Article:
Stop! Grammar Time! Principle/Principal

129196259974300732Here’s a goof I see all the time. It doesn’t help that the two words are pronounced the same and only differ by two letters, but they have very different meanings. The two meanings can even have serious legal significance, so ignore them at your peril.

Principal as a noun has two meanings: an administrator, e.g. principal of a school; or a sum of money, e.g. principal of a loan.

Principal as an adjective means “primary” or “most important,” e.g. “The principal reason we are firing you is your refusal to wear pants.”

Principle is a noun, meaning “rule” or “maxim,” e.g. “I will not wear pants, because to do so would violate my principles.”

A guide some of us learned as kids is to think of the principal as your pal. That only covers one possible definition, but it’s a start.

Photo credit: ‘PRINCIPLE PRINCIPAL’ by Amuk, via Cheezburger.


Stop! Grammar Time! Know Your Apostrophes

Your: a possessive second-person adjective, e.g. “You left your whip at my house last night.”

You’re: a contraction of “you are,” thus creating a subject/predicate relationship in a single word. E.g. “You’re getting glitter all over me.”

Its: a possessive third-person gender-neutral adjective, e.g. “The Predator aimed its laser cannon at the Alien Queen.”

It’s: a contraction of “it is,” e.g. “It’s hard out here for a pimp.”

Their: a possessive third-person plural adjective, e.g. “Do not eat their porridge.”

They’re: a contraction of “they are,” e.g. “They’re going to break through the outer barricades and capture our flag!”

There: multi-function word, often serving as an adverb modifying the verb “to be,” e.g. “The the porta-potty is there.” Arguably, uses of “there” as a pronoun (“There are bees in here!”) or as an adjective (“William there, he enjoys a good haggis”) are really just variations on the use of “there” as an adverb. “There” could also be an interjection, e.g. “So there, biatch!”

To review:

Possessive adjectives: your, its, their

Contractions of a pronoun and a verb: you’re, it’s, they’re

Multi-purpose: there


Stop! Grammar Time!


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Language is a constantly-evolving beast. To paraphrase Winston Churchill, it is the worst possible form of communication, except for all the others that have been tried. Words fall out of usage, to the point where the lose whatever original meaning they may have had. When is the last time you heard someone, in a fit of pique, say “fie on them”? For that matter, when did you last hear someone use the phrase “a fit of pique”?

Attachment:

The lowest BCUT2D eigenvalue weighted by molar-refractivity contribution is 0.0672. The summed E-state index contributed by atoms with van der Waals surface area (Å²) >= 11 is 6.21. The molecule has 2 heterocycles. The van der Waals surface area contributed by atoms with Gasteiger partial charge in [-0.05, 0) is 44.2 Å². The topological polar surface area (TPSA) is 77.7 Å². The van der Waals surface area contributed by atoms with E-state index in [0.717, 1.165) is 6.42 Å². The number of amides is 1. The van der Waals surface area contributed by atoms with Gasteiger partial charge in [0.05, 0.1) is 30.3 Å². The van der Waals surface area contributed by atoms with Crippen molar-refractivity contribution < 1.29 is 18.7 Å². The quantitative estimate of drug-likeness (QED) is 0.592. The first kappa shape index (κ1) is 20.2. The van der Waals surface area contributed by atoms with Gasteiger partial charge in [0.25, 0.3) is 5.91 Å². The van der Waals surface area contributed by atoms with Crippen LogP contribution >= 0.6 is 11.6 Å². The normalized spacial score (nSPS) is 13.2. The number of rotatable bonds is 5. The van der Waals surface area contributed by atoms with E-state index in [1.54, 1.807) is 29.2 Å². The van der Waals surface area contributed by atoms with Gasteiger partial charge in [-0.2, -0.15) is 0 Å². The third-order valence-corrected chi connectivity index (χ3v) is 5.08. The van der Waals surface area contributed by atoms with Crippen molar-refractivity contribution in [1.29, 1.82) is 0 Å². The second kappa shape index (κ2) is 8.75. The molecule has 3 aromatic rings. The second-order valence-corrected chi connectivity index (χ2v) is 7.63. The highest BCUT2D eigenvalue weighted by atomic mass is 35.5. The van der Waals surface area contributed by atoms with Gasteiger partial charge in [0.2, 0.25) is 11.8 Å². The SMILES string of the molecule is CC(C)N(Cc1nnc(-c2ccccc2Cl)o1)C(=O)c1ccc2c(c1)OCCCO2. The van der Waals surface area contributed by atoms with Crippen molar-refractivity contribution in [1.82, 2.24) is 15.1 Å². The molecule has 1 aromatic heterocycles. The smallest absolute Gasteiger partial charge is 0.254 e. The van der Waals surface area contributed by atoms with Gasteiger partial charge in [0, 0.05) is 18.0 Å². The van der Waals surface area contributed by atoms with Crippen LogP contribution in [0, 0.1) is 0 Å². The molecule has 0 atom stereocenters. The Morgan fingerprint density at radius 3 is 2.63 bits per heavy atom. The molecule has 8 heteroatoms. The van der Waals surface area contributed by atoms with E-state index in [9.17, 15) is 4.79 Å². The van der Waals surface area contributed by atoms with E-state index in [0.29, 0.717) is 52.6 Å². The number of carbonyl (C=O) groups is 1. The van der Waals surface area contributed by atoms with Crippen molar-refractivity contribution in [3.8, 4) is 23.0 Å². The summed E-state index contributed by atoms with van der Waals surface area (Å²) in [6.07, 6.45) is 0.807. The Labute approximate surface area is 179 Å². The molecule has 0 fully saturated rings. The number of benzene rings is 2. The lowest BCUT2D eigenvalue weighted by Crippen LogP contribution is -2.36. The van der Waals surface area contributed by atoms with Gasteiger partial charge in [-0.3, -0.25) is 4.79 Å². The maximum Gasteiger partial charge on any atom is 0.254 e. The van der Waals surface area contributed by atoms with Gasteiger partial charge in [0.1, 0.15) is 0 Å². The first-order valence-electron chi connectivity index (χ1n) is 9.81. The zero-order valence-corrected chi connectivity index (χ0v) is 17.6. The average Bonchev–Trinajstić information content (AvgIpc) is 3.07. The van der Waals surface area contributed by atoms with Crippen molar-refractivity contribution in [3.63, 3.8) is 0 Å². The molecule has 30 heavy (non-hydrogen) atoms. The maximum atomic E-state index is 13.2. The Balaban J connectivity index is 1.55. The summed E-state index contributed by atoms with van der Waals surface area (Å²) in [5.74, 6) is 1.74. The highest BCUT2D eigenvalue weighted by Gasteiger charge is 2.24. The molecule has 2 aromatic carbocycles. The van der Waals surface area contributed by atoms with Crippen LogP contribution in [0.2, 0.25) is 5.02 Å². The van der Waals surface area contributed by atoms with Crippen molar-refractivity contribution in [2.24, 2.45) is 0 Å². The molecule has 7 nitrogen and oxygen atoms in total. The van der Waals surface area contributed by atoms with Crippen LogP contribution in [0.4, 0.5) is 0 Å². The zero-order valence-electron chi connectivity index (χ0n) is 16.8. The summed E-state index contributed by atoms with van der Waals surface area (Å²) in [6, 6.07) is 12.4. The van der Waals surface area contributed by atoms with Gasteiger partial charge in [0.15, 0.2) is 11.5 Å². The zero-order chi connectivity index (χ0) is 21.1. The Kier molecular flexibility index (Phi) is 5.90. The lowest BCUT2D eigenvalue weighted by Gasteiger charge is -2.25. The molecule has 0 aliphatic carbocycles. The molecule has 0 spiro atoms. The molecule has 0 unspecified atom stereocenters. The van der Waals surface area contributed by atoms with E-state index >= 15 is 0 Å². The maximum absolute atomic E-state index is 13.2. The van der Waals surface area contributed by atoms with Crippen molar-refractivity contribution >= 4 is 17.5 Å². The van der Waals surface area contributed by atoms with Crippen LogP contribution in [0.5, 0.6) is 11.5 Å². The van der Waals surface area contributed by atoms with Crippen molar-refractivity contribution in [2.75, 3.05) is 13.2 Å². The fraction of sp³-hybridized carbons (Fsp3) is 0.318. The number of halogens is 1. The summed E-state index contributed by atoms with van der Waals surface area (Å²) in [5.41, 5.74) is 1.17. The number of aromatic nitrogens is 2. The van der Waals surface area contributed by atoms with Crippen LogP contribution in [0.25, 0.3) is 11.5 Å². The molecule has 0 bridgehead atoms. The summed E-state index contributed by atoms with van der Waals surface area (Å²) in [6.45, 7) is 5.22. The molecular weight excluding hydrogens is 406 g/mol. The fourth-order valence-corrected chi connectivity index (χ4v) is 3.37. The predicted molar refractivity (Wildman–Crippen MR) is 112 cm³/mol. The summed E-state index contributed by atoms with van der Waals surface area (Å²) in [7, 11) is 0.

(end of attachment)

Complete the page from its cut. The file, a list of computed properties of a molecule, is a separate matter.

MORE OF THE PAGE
At the same time, we add new words to the language at an alarming rate. (It’s not worth crying over, so I’ll just have to LOL.)

I’m not that big on the finer points of English literary conventions. (Note how I put the questions marks outside the quotation marks up there? That’s just how I roll.) What does bug me is when words that have a very specific meaning, often in a legal sense (legalese alert…), start to veer away from their specialized meaning. This eventually causes confusion as to whether someone means the specific definition or something else. Sometimes, hilarity ensues, and sometimes, OMG.

Pondering this (yes, this really is how I spend my time), I thought of the part-snarky, all-dorky headline (unfortunately it’s not original), and I was going to dive into an example. Then I realized that I wasn’t sure if “grammar” is even the right word to use here. What if I should be saying “syntax”?

So I went to the dictionary, and apparently “syntax” is a form of “grammar,” I guess sort of like how entomology is a form of biology.


a : the study of the classes of words, their inflections, and their functions and relations in the sentence

b : a study of what is to be preferred and what avoided in inflection and syntax


a : the way in which linguistic elements (as words) are put together to form constituents (as phrases or clauses)

b : the part of grammar dealing with this

So yeah, I’m going with grammar on this one. Stay tuned.

Image credit: ‘MC Hammer Slide,’ xkcd 108 [CC BY-NC 2.5], via